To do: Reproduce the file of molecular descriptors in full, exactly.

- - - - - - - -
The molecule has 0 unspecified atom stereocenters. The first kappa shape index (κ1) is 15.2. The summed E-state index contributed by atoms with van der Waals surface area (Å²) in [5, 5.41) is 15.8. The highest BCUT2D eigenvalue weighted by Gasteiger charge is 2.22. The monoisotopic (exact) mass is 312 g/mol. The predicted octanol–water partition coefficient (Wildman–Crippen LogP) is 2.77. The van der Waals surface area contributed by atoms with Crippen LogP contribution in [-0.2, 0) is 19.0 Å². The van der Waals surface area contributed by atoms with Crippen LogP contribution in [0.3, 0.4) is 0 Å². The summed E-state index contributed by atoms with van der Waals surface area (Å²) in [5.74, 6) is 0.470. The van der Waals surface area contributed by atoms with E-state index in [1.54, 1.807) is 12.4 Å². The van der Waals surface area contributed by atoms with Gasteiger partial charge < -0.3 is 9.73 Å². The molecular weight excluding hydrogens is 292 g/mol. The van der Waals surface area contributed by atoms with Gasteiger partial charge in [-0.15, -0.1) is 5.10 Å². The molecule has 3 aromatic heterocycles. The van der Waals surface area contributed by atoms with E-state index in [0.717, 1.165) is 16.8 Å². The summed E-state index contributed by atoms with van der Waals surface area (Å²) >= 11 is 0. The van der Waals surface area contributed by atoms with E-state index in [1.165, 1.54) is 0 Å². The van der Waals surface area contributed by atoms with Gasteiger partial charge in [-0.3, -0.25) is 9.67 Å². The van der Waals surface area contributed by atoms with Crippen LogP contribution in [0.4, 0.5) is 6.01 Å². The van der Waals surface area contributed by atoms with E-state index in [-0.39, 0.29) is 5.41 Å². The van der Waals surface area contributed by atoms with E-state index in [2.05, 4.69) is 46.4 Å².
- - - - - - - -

The molecule has 0 unspecified atom stereocenters. The first kappa shape index (κ1) is 15.2. The summed E-state index contributed by atoms with van der Waals surface area (Å²) in [5, 5.41) is 15.8. The highest BCUT2D eigenvalue weighted by Gasteiger charge is 2.22. The monoisotopic (exact) mass is 312 g/mol. The predicted octanol–water partition coefficient (Wildman–Crippen LogP) is 2.77. The van der Waals surface area contributed by atoms with Crippen LogP contribution in [-0.2, 0) is 19.0 Å². The van der Waals surface area contributed by atoms with Crippen LogP contribution in [0.3, 0.4) is 0 Å². The summed E-state index contributed by atoms with van der Waals surface area (Å²) in [5.74, 6) is 0.470. The van der Waals surface area contributed by atoms with E-state index in [1.54, 1.807) is 12.4 Å². The van der Waals surface area contributed by atoms with Gasteiger partial charge < -0.3 is 9.73 Å². The molecular weight excluding hydrogens is 292 g/mol. The van der Waals surface area contributed by atoms with Gasteiger partial charge in [-0.15, -0.1) is 5.10 Å². The molecule has 3 aromatic heterocycles. The van der Waals surface area contributed by atoms with E-state index in [0.717, 1.165) is 16.8 Å². The summed E-state index contributed by atoms with van der Waals surface area (Å²) >= 11 is 0. The van der Waals surface area contributed by atoms with E-state index in [1.165, 1.54) is 0 Å². The van der Waals surface area contributed by atoms with Gasteiger partial charge in [-0.3, -0.25) is 9.67 Å². The van der Waals surface area contributed by atoms with Crippen LogP contribution in [0.4, 0.5) is 6.01 Å². The van der Waals surface area contributed by atoms with E-state index in [-0.39, 0.29) is 5.41 Å². The van der Waals surface area contributed by atoms with E-state index in [2.05, 4.69) is 46.4 Å².